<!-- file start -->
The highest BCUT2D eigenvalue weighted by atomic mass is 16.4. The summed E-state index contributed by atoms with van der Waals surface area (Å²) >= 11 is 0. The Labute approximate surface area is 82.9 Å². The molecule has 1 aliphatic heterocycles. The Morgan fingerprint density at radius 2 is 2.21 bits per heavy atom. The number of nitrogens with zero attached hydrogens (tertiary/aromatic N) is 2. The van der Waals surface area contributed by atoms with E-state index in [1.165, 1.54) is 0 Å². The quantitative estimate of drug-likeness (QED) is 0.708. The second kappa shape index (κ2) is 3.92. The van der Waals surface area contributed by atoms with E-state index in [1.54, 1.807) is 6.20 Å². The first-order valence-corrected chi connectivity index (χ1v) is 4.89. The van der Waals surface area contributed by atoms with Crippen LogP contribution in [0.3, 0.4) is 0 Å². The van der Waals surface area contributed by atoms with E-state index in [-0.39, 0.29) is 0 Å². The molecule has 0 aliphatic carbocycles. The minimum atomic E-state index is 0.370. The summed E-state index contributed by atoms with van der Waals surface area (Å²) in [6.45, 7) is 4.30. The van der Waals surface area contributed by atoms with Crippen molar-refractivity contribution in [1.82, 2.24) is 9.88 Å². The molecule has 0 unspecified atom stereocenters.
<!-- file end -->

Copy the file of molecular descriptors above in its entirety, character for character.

The highest BCUT2D eigenvalue weighted by atomic mass is 16.4. The summed E-state index contributed by atoms with van der Waals surface area (Å²) >= 11 is 0. The Labute approximate surface area is 82.9 Å². The molecule has 1 aliphatic heterocycles. The Morgan fingerprint density at radius 2 is 2.21 bits per heavy atom. The number of nitrogens with zero attached hydrogens (tertiary/aromatic N) is 2. The van der Waals surface area contributed by atoms with E-state index in [1.165, 1.54) is 0 Å². The quantitative estimate of drug-likeness (QED) is 0.708. The second kappa shape index (κ2) is 3.92. The van der Waals surface area contributed by atoms with E-state index in [1.54, 1.807) is 6.20 Å². The first-order valence-corrected chi connectivity index (χ1v) is 4.89. The van der Waals surface area contributed by atoms with Crippen LogP contribution in [0.3, 0.4) is 0 Å². The van der Waals surface area contributed by atoms with E-state index in [-0.39, 0.29) is 0 Å². The molecule has 0 aliphatic carbocycles. The minimum atomic E-state index is 0.370. The summed E-state index contributed by atoms with van der Waals surface area (Å²) in [6.45, 7) is 4.30. The van der Waals surface area contributed by atoms with Crippen molar-refractivity contribution in [1.82, 2.24) is 9.88 Å². The molecule has 0 unspecified atom stereocenters.